Fighting the good fight
Even in the face of all these odds, Schembri-Wismayer persists. A cancer patient isn’t just a number; a cancer patient is also a mother, a brother, or a friend. And knowing this is enough to help him and thousands of other cancer researchers to continue pushing through.
One in two people in the UK will be diagnosed with cancer during their lives. It is a harsh reality, but humankind will eventually find a cure just as it has with other previously deadly diseases such as influenza or measles. This vaccine is in its early stages but with the proper support, it may contribute to an affordable, life-saving cure.
I am online
We’re always warned about what personal details we share on social media. But what does the language people use on platforms like Facebook and Twitter tell us about their wellbeing? Words by Dr Olga Bogolyubova.
Today being an Internet user means being a social media user. The two have become synonymous.
According to the Global Web Index report, there are now over three billion people worldwide using at least one social networking site. The average Internet user has eight social media accounts and is active on at least three platforms. In our contemporary world, most of us spend a significant chunk of our lives online.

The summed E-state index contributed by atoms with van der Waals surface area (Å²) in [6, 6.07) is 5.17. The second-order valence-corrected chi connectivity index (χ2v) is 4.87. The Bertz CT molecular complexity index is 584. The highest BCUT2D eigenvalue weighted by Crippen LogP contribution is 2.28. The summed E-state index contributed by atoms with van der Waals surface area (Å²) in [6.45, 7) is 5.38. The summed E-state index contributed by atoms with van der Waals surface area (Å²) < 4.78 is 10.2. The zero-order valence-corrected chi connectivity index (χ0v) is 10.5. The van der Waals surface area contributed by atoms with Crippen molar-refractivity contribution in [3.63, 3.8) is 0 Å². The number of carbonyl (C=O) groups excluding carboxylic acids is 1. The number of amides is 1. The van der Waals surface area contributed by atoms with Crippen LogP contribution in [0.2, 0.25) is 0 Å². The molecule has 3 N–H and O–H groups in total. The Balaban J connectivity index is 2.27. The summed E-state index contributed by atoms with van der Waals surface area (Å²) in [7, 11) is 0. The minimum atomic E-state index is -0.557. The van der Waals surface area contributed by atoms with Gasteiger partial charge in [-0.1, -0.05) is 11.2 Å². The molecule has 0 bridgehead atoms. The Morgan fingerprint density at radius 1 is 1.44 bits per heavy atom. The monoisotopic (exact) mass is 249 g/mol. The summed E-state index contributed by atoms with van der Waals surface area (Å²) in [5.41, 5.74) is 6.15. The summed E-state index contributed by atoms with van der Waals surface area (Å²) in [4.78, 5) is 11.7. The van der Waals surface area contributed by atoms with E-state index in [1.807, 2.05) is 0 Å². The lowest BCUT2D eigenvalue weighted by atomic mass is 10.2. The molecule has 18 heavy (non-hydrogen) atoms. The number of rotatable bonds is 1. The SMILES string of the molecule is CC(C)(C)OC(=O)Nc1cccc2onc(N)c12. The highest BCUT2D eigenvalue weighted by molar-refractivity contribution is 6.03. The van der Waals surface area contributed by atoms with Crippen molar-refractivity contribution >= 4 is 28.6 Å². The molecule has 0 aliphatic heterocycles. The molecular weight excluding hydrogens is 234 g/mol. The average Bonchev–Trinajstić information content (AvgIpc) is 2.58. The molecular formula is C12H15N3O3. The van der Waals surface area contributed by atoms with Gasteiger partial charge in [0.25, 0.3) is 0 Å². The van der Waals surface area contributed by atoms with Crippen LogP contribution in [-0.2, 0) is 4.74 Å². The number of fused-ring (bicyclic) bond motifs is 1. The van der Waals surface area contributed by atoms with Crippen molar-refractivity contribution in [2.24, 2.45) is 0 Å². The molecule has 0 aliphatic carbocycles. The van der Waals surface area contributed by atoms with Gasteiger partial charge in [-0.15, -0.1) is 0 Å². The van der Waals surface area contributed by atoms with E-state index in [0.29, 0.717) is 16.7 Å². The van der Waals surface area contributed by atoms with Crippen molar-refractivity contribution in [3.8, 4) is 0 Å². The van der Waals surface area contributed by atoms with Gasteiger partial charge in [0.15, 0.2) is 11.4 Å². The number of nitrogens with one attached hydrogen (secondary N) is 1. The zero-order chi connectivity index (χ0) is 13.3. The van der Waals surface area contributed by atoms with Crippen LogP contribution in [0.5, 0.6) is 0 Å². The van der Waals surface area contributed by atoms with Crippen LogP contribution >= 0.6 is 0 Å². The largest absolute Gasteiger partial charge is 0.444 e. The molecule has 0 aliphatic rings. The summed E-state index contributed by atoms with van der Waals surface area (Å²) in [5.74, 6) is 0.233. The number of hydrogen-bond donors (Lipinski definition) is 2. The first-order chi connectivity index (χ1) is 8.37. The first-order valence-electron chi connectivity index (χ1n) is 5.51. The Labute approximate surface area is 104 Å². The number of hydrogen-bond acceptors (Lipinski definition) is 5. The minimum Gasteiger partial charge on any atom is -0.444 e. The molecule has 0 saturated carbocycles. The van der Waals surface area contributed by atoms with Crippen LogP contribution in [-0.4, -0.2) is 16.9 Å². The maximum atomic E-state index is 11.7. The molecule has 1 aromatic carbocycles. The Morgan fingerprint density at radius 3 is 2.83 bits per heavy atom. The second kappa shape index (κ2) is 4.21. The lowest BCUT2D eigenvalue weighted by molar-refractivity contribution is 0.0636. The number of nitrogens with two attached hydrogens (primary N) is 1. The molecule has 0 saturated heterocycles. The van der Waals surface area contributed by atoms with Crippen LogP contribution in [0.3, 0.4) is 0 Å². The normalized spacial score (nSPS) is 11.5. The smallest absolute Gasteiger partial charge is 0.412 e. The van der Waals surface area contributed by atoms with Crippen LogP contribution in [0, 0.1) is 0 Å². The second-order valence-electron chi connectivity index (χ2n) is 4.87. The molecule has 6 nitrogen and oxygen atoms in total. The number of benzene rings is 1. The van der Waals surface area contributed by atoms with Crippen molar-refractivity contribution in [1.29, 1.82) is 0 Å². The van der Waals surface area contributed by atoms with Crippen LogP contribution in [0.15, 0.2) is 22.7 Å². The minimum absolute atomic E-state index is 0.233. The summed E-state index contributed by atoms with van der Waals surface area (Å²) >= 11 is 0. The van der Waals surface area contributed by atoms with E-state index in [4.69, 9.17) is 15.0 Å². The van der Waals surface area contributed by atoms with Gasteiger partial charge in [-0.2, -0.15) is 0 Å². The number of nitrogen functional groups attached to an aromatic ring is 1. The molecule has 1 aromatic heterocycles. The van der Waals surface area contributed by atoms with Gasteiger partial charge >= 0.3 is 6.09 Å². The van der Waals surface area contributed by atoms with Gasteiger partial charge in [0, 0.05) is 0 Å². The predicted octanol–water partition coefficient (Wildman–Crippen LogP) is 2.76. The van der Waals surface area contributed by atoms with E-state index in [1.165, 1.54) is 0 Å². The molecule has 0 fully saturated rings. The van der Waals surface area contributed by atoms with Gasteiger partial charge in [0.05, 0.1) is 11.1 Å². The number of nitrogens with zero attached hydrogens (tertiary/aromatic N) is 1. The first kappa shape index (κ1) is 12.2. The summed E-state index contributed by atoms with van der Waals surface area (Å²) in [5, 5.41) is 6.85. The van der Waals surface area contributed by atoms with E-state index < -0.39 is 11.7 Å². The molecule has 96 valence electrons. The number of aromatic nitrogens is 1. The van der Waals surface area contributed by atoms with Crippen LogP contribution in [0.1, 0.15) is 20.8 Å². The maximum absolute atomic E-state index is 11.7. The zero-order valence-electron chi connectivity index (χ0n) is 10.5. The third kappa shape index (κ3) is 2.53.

This is a modern reality: we access information online, purchase goods and services online, search for jobs online, follow professional interests online, schedule events online, invest in relationships online (some of them purely virtual), and then spend the remaining idle time browsing through our news feeds.
Humans are social creatures, and like other big apes we care about hierarchies and group status. This is reflected in our behaviour on social media, where we actively engage in impression management. We select aspects of our lives to present online in the hopes that they will bring us more benefits, while editing out other parts that could cause negative consequences.
We want to look happy, popular, rich, and successful, or if that doesn’t work, at least try to come across as dramatic or alluring. But in a world where the line between reality and the digital world continues to blur, can we really separate our real-life characteristics from our online persona? Can we effectively hide aspects of our offline identity when online? Are we as good at concealing our true selves as we think we are?